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# Histogram|Definition & Meaning

## Definition

A **frequency** distribution displays how many times each **value** in a set of data occurs. The most **widely** utilized graph to **display** frequency distributions is a **histogram.**

In statistics, a **graphical** representation of the dispersal of data is a **histogram.** The histogram is defined by a set of **rectangles,** bordering each other, where each bar or rectangle **represents** a kind of **data. **

Figure 1 – Depiction of Histogram

**Statistics** is a kind of mathematics that is applied in different **fields.** When numerals are **duplicated** in statistical data, this **duplication** is known as **Frequency** and it can also be shown as a table, called a **frequency** distribution. A Frequency **distribution** can be displayed graphically by the different types of **graphs;** a Histogram is among them.

## What Is a Histogram?

A histogram **represents** grouped frequency distribution with **continuous** classes in a graph form. The **histogram** is an area diagram that can be **described** as a bunch of rectangles with bases **alongside** the intervals between class **boundaries** and with areas related to **frequencies** in the related classes. In these representations, all the **rectangles** are joined and there is no space between them because the base **coats** the intervals between class **boundaries.** The heights of **rectangles** are related to corresponding **frequencies** of similar classes and for different **classes** so the **heights** will be dependent on **frequency** densities.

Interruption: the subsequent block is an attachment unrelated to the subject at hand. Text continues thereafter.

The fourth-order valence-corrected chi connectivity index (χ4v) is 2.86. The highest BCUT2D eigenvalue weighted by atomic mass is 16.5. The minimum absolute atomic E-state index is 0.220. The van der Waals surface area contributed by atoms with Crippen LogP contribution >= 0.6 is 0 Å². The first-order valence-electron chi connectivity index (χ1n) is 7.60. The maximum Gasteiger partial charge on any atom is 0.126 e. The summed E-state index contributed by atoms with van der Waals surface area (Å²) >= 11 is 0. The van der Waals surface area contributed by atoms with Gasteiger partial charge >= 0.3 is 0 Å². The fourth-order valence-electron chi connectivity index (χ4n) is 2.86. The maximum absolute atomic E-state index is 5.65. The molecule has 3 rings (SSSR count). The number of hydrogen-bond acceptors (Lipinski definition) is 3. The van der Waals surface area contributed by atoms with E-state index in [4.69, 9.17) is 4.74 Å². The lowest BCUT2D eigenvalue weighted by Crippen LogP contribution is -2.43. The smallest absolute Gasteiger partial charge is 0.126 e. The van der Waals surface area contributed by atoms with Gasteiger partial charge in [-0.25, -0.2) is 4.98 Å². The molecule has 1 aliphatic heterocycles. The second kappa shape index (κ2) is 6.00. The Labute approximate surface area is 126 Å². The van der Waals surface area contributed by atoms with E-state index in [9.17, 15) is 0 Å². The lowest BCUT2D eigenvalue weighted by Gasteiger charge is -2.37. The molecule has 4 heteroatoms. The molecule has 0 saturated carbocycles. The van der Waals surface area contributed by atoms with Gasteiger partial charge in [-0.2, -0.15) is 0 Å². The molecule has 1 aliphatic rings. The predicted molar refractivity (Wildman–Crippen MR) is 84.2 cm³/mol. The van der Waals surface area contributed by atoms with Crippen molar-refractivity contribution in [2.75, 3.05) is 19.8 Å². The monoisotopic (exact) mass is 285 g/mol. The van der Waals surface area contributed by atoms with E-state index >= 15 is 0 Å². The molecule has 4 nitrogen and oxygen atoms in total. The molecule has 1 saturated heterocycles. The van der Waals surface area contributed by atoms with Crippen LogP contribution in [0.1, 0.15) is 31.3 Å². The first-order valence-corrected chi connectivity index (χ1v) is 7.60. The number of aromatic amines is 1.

In **Histogram** data is represented into **continuous** number ranges and each range is related to a **vertical** bar. The horizontal or X axis shows the number range. And the **vertical** or Y axis (frequency) represents the **density** of data which is present in given range. The number **ranges** relay upon the data that is being used.

## How To Plot Histogram?

You need to **follow** the given steps to make a **histogram.**

- First of all, on the
**X-axis,**plot the class intervals, and on the**Y-axis**plot**frequencies.** - Both axes
**should**have the same scale. - Class intervals are
**required**to be exclusive. - Now plot
**rectangles**with their base as class intervals and the**base’s**frequencies as**heights.** - Each
**rectangle**is based on its respective class**interval**because the class limits are**marked**on the horizontal axis, and the**frequencies**are marked on the**vertical**axis. - The